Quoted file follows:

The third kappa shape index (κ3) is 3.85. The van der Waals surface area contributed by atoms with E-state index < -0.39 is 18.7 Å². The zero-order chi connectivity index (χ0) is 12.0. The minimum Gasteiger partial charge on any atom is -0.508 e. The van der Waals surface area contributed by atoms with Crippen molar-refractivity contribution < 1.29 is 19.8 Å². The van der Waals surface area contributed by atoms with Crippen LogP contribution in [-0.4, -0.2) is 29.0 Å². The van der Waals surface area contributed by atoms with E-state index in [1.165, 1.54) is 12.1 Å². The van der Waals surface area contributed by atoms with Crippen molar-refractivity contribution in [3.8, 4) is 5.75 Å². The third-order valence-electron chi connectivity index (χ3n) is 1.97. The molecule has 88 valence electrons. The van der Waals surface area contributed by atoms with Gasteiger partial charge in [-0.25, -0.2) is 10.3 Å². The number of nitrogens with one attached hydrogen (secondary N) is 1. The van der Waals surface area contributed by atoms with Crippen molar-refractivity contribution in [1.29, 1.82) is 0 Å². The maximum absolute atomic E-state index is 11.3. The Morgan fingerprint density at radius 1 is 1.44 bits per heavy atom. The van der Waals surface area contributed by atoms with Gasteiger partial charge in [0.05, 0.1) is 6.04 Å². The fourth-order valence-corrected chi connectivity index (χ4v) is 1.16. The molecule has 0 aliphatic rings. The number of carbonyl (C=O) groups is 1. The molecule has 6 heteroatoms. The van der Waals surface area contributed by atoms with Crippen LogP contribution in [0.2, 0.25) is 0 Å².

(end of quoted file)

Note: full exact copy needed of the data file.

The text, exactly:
The third kappa shape index (κ3) is 3.85. The van der Waals surface area contributed by atoms with E-state index < -0.39 is 18.7 Å². The zero-order chi connectivity index (χ0) is 12.0. The minimum Gasteiger partial charge on any atom is -0.508 e. The van der Waals surface area contributed by atoms with Crippen molar-refractivity contribution < 1.29 is 19.8 Å². The van der Waals surface area contributed by atoms with Crippen LogP contribution in [-0.4, -0.2) is 29.0 Å². The van der Waals surface area contributed by atoms with E-state index in [1.165, 1.54) is 12.1 Å². The van der Waals surface area contributed by atoms with Crippen molar-refractivity contribution in [3.8, 4) is 5.75 Å². The third-order valence-electron chi connectivity index (χ3n) is 1.97. The molecule has 88 valence electrons. The van der Waals surface area contributed by atoms with Gasteiger partial charge in [-0.25, -0.2) is 10.3 Å². The number of nitrogens with one attached hydrogen (secondary N) is 1. The van der Waals surface area contributed by atoms with Crippen molar-refractivity contribution in [1.29, 1.82) is 0 Å². The maximum absolute atomic E-state index is 11.3. The Morgan fingerprint density at radius 1 is 1.44 bits per heavy atom. The van der Waals surface area contributed by atoms with Gasteiger partial charge in [0.05, 0.1) is 6.04 Å². The fourth-order valence-corrected chi connectivity index (χ4v) is 1.16. The molecule has 0 aliphatic rings. The number of carbonyl (C=O) groups is 1. The molecule has 6 heteroatoms. The van der Waals surface area contributed by atoms with Crippen LogP contribution in [0.2, 0.25) is 0 Å².